if you put Russell Crowe in the cinematic equation and suddenly Ron
Howard's latest portion of Academy-friendly fare becomes a good deal
more appetising. Just as the brusque Antipodean's intensity and screen
charisma blinded audiences to the flaws in "Gladiator",
so he delivers another astonishing performance that more than compensates
for this film's weaker facets.
fictionalised biopic of real-life maths whizz John Forbes Nash Jr,
it follows the socially stunted prodigy from his professional beginnings
as a nervous freshman at Princeton, through Cold War spy machinations,
and his struggle to hold together his marriage to fellow mathematician
is totally convincing - from 19-year-old student to OAP - giving
a truth to Akiva Goldsman's occasionally twee dialogue and bringing
fear and excitement to the most off-putting of subjects. Facing
off with such a formidable, scene-stealing star would terrify a
lesser actor than Jennifer Connelly, but she matches Crowe scene
a glamour and grace reminiscent of a 40s film star, and unafraid
to suffer some unflattering close-ups of her angst-contorted face,
the Golden Globe-winner delivers a performance that should see her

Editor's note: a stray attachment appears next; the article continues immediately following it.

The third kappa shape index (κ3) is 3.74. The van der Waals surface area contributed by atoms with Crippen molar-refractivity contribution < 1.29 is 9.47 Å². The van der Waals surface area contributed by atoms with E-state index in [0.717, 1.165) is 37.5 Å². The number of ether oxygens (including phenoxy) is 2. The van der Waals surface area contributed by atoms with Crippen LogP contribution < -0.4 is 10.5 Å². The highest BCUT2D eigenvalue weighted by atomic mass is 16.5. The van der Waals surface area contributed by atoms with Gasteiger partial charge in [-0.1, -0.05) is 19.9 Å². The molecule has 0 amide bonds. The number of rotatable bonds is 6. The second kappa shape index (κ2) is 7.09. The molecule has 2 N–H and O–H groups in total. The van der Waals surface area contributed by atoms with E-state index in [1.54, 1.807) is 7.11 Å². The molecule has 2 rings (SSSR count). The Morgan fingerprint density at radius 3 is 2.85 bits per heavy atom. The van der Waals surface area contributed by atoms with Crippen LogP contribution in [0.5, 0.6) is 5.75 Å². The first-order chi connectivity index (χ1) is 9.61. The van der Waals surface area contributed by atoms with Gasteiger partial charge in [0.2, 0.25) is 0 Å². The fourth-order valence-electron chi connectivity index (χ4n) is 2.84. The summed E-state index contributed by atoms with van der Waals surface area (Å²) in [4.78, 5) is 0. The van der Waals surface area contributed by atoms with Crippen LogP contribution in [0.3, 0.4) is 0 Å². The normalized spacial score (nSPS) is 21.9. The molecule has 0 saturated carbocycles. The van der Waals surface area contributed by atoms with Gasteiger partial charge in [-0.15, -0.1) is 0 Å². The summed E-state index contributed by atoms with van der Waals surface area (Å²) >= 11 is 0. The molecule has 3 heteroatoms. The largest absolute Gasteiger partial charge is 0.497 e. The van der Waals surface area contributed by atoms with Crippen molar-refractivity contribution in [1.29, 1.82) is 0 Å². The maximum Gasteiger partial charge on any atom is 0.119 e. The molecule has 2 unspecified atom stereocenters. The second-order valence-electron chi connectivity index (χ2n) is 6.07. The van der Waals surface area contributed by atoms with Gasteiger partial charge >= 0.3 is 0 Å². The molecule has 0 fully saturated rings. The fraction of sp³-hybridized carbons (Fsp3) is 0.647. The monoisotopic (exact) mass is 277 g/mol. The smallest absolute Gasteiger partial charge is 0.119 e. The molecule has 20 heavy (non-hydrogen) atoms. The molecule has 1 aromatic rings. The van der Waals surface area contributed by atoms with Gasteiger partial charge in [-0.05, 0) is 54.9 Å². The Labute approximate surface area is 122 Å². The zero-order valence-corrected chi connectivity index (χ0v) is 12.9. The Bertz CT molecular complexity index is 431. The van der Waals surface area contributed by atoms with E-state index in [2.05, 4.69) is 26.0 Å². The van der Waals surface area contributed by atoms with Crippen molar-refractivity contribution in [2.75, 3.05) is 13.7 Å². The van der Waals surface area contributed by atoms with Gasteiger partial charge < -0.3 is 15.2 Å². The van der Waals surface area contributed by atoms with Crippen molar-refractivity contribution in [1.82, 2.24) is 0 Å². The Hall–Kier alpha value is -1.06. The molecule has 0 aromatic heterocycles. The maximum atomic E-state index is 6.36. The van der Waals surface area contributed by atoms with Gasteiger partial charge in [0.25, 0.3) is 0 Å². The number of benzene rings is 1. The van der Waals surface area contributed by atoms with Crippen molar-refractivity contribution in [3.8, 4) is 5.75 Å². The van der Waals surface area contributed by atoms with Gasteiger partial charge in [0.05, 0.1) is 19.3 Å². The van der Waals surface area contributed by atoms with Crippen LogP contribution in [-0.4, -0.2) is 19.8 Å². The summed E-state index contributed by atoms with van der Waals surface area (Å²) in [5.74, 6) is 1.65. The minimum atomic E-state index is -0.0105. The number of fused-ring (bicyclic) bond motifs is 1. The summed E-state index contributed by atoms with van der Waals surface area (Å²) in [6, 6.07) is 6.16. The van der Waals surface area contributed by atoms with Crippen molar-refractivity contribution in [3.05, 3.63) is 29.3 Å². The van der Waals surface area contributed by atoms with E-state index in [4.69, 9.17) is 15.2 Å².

secure a place on the A-list.
supporting player who signals his Hollywood arrival is Brit Paul
Bettany, as Nash's enigmatic best friend - fulfilling the promise
he showed in both "Gangster No.1" and "A Knight's
truth it's the acting that makes the movie, for while Howard does
a good job of actually making sums exciting - and pulls off a masterful
narrative shift halfway through - he can't sidestep the pacing problems
of biopics that try to cram in their subjects' entire life - perfunctorily
whizzing through decades in the final half hour.
such problems are forgivable as the tear-stained finale crowns a
moving love story.
have thought algebra could be so exciting?
Beautiful Mind" opens in UK cinemas on Friday 1st March 2002
link below to comment on this film.
Reviewed by Nev
Pierce, BBC Films